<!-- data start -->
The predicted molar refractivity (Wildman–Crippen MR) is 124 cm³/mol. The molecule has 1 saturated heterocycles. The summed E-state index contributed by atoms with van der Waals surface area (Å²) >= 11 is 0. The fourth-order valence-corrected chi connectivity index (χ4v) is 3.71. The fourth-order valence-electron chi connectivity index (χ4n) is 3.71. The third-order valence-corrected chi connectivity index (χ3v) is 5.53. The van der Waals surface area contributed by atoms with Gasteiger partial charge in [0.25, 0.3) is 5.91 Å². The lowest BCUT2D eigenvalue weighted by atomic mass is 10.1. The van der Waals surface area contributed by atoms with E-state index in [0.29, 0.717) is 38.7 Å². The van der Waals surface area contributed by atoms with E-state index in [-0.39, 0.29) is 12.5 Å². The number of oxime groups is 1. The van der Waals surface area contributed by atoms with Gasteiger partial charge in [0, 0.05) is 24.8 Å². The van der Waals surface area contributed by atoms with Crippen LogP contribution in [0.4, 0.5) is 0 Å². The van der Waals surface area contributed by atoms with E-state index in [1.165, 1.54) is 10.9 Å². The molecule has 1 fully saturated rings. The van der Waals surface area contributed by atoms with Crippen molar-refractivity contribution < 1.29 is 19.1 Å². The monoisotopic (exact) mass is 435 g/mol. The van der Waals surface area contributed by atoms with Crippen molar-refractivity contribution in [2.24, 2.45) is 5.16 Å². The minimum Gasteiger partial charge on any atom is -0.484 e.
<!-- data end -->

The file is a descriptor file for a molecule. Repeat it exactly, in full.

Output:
The predicted molar refractivity (Wildman–Crippen MR) is 124 cm³/mol. The molecule has 1 saturated heterocycles. The summed E-state index contributed by atoms with van der Waals surface area (Å²) >= 11 is 0. The fourth-order valence-corrected chi connectivity index (χ4v) is 3.71. The fourth-order valence-electron chi connectivity index (χ4n) is 3.71. The third-order valence-corrected chi connectivity index (χ3v) is 5.53. The van der Waals surface area contributed by atoms with Gasteiger partial charge in [0.25, 0.3) is 5.91 Å². The lowest BCUT2D eigenvalue weighted by atomic mass is 10.1. The van der Waals surface area contributed by atoms with E-state index in [0.29, 0.717) is 38.7 Å². The van der Waals surface area contributed by atoms with E-state index in [-0.39, 0.29) is 12.5 Å². The number of oxime groups is 1. The van der Waals surface area contributed by atoms with Gasteiger partial charge in [0, 0.05) is 24.8 Å². The van der Waals surface area contributed by atoms with Crippen LogP contribution in [0.4, 0.5) is 0 Å². The van der Waals surface area contributed by atoms with E-state index in [1.165, 1.54) is 10.9 Å². The molecule has 1 fully saturated rings. The van der Waals surface area contributed by atoms with Crippen molar-refractivity contribution < 1.29 is 19.1 Å². The monoisotopic (exact) mass is 435 g/mol. The van der Waals surface area contributed by atoms with Crippen molar-refractivity contribution in [2.24, 2.45) is 5.16 Å². The minimum Gasteiger partial charge on any atom is -0.484 e.